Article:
Must Indian dance choose between ‘secular’ and religious?
My previous article argued that Indian dance is secular and religious at once, especially when one examines and understands the Indian conception of secularism. The concepts of ‘Principled distance’ as conceptualized by Prof. Rajeev Bhargava and ‘critical respect’, both of which are essential to the Indian conception of secularism allow dance pieces within Indian classical dance to have a religious narrative, but be secular as well. In that sense, Indian classical dance can be of equal value to a religious and secular person.
However, I find that even a person who subscribes to the ‘western’ conception of secularism i.e. non religious can find watching an Indian classical dance performance to be an enriching experience. When a classical Indian dance form is performed in a secular manner in the ‘western’ sense, it does not mean the removal of the religious, spiritual or devotional aspect of it. It merely means that the focus shifts to other facets of Indian classical dance. Apart from being embellished with religious narratives and culturally deep-rooted mythology, Indian classical dance concerns itself with geometry and linearity of form in the body, experiments with gravity, uses mathematical calculations to create intricate patterns of movement, and deals with and explores a plethora of human emotions.
Any dance form, to begin with, must concern itself with the body. Every breath between movement, every hand gesture, position of the legs and feet, and every expression for the narrative is made through different parts of the body. The dance forms in India therefore cannot be exempt from being concerned with the body’s geometry, linearity and anatomy. Further, like every other dance form, Indian classical dance involves the use of gravity and weight. Every movement is either succumbing to or defying gravity. Every stretch or bend away from the center of the body while illustrating the narrative is a re-organisation and re-balancing of weight within the body.
Moreover, Indian classical dance forms utilize mathematics in a fascinating and complex manner. In nritta or pure dance, every string of movement put together involves complex rhythmic patterns set to intricate mathematical calculations. Dance needs mathematics to make these strings of movement dynamic and interesting. The five jatis in dance – chatusram (4), tisram (3), misram (7), khandam (5), and sankirnam (9) facilitate these mathematical calculations, as do the different talams that several ragas are set to.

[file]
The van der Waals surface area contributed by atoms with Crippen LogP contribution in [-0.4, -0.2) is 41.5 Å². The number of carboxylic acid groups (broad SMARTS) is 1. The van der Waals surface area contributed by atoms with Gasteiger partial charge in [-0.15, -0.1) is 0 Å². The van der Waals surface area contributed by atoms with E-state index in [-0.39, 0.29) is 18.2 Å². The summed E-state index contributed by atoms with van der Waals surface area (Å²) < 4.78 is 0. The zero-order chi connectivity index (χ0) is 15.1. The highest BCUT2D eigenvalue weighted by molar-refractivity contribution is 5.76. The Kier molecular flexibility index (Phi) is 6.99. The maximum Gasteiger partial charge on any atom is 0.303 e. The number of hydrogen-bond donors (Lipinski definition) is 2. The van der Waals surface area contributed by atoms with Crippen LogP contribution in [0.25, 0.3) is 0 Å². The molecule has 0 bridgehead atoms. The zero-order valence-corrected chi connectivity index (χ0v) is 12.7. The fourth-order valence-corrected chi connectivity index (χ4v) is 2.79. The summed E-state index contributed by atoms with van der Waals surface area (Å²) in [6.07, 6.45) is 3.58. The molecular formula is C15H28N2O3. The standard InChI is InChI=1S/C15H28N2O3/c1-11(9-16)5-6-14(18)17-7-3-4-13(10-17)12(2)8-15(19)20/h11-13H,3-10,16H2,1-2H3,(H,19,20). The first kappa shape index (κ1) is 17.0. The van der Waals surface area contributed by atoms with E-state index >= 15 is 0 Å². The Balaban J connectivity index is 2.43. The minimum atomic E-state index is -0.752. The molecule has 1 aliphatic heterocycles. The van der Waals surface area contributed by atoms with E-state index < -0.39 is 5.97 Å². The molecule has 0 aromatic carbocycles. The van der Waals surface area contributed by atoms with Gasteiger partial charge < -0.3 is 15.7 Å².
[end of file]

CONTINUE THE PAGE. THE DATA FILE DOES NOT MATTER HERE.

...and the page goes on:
Finally, Indian classical dance forms provide various possibilities to explore emotions. Pieces from the Kamban Ramayana or from Jayadeva’s Gita Govinda – they are, of course, stories about Rama and Krishna, gods revered by many. They are tributes to these gods by their devotees. They are in praise of these gods. But equally they are stories of love and union, of pain and separation. They are human stories about separation from loved ones (Rama and Sita getting separated when Sita is captured, or Rama’s separation from his family during exile), and the excitement and intoxication of being in love (pieces about Krishna, and the gopis and sakhis). Similarly, there are Tillanas in Bharatanatyam dedicated to Gods, but equally beautifully choreographed Tillanas exist that make no reference to the divine and instead speak of institutions and human beings such as Kalakshetra (Bilahari tillana) and Rukmini Devi (Natabhairavi tillana).
To conclude, in addition to the religious and mythological narratives, there are many ‘secular’ aspects to Indian classical dance that may arouse the interest of non-religious people. These secular aspects do not and indeed, should not impinge on the cultural memory of dance pieces which have significant religious, spiritual and mythological undertones. Rather, for the religious audience they enhance the enjoyment of the narrative aspects of the dance forms. As for the ‘secular’ (in the ‘western’ sense) audience, they provide other avenues to appreciate Indian classical dance.